Imperial College Press, £19.00
"I don't remember anything I learned in science at school" is the cry of some adults returning to science after a career change, or those who just don't like science. Andrew Morris provides a fresh approach for those interested in science but who have little science background by focusing on the fundamental ideas of science, as opposed to detailed facts.
The text follows a range of scientific ideas that should inspire curiosity in many and shows how science explains a multitude of facets of everyday life. The author identifies what excites our curiosity and suggests where personal experiences and preconceptions interact with scientific concepts, including past difficulties a person may have faced in their science education and how these can now be overcome.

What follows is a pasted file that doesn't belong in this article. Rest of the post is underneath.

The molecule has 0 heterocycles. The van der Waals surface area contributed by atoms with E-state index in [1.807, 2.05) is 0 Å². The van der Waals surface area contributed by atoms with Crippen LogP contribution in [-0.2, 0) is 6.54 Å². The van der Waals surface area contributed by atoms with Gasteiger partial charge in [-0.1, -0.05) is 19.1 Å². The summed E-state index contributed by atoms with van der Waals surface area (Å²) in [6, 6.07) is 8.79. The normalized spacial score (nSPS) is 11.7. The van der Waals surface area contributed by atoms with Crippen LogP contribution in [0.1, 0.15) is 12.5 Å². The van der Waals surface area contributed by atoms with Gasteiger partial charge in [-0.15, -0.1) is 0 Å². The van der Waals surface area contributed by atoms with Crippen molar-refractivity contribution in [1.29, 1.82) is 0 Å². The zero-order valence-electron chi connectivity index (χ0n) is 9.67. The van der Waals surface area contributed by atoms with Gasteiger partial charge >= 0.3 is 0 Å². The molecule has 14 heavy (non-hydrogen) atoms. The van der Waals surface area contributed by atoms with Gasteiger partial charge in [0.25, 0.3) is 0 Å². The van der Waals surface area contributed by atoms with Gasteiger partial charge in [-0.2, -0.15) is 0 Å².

References to sources follow each chapter, enabling further research into a subject and identifying where the information has stemmed from. Some chapters contain images – for example, the molecular structure of carbon (graphite) is shown in its hexagonal arrangement and is used to support the idea that imaging has improved our understanding and the progression of scientific study.
In my opinion, this book is aimed at those who have preconceptions that science is a difficult and boring subject, those who are interested in science but have little background knowledge, or who may have had difficulties in getting to grips with science at an earlier stage in their life. It is a good read and I ended up reading it from start to finish, which surprised me. Perhaps I identified with some of the experiences suggested. I recommend this book to anyone who wishes to look further into science ideas.